The Jindal administration’s budget proposal puts the lives of thousands of Louisiana women at risk as it strips state funding for a breast and cervical cancer screening program, officials of two cancer-fighting groups wrote legislators.

Gone from the budget for the fiscal year that opens July 1 is $700,000 in state funding for the Louisiana Breast and Cervical Health Program. The money is used to match $1.7 million in federal funds.

More than 13,500 women rely on the program for cancer screenings annually, said Andrew Muhl, government relations director of the American Cancer Society Cancer Action Network.

The program provides no-cost breast and cervical cancer screening to low-income, uninsured and underserved women ages 40 to 64.

“More than just money would be lost; lives would be at stake” unless the state dollars are reinstated, Muhl and Angela Miller, interim director of the Susan G. Komen Baton Rouge affiliate, wrote House Appropriations Committee members.

The appropriations panel is holding hearings on the Jindal administration’s proposed $24.7 billion state spending plan which will be acted upon during the legislative session which opens Monday.

Late Friday, Michael DiResto, spokesman for the state Division of Administration, said the breast and cervical cancer program in the state Department of Health and Hospitals budget was not cut and those services are still available through the Medicaid program.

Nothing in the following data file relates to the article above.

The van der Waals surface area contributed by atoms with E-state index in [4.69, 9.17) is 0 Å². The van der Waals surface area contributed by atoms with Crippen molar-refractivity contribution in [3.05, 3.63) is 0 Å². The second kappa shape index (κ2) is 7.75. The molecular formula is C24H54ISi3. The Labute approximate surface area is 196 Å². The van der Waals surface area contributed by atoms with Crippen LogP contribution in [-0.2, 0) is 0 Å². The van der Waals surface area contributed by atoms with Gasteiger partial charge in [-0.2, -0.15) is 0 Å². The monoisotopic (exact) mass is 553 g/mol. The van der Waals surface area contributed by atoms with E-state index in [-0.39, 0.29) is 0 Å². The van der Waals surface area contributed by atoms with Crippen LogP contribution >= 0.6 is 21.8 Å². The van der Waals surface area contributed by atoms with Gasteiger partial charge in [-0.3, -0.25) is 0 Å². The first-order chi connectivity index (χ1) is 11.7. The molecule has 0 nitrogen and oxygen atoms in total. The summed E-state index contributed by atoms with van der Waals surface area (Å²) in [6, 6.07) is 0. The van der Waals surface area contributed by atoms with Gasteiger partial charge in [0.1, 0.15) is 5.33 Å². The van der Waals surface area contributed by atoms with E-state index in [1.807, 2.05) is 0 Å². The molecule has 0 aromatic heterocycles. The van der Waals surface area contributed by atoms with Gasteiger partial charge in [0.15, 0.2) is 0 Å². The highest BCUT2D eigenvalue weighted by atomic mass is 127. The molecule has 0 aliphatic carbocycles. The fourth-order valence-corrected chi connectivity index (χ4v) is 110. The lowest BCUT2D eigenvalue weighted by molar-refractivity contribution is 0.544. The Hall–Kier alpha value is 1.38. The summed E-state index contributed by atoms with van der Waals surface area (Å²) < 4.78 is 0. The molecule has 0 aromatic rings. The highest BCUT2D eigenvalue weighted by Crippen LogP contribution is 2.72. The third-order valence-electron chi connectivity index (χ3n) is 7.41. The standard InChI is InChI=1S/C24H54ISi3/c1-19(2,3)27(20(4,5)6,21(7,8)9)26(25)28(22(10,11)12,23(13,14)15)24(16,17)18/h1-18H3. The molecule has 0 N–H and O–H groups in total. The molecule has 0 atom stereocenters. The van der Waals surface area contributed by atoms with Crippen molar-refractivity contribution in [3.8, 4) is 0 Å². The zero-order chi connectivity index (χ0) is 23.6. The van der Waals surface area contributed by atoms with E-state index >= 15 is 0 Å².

But, DiResto said, “We will work with the Legislature and LSU to restore funding to continue this critical service.”

Muhl and Miller pointed to the critical nature of the LSU-administered program. “It saves lives,” they said.

“Without the LBCHP thousands of women will be at risk for breast and cervical cancers. What will they do without this program. We urge you to put yourself in the shoes of these women ...” Muhl and Miller wrote.

The funding omission already has attracted the attention of House Appropriations Committee member state Rep. Helena Moreno, D-New Orleans.

Moreno said the program identifies cancer in its early stages. She said reinstatement of the funding is “not only the right thing to do” for the life of the women but avoids higher state expenses for medical care for those in advanced stages of the disease.

The program has been run through the LSU Health Sciences Center in New Orleans. Participants include the LSU hospitals, Woman’s Hospital, Mary Bird Perkins Cancer Research Center among others, Muhl said.

An estimated 87,000 women who — despite being eligible for the program — aren’t currently served because of budget constraints, Muhl and Miller told the appropriations panel. The cut in funding comes at a time when Louisiana has the highest breast cancer mortality rate in the U.S., according to the American Cancer Society.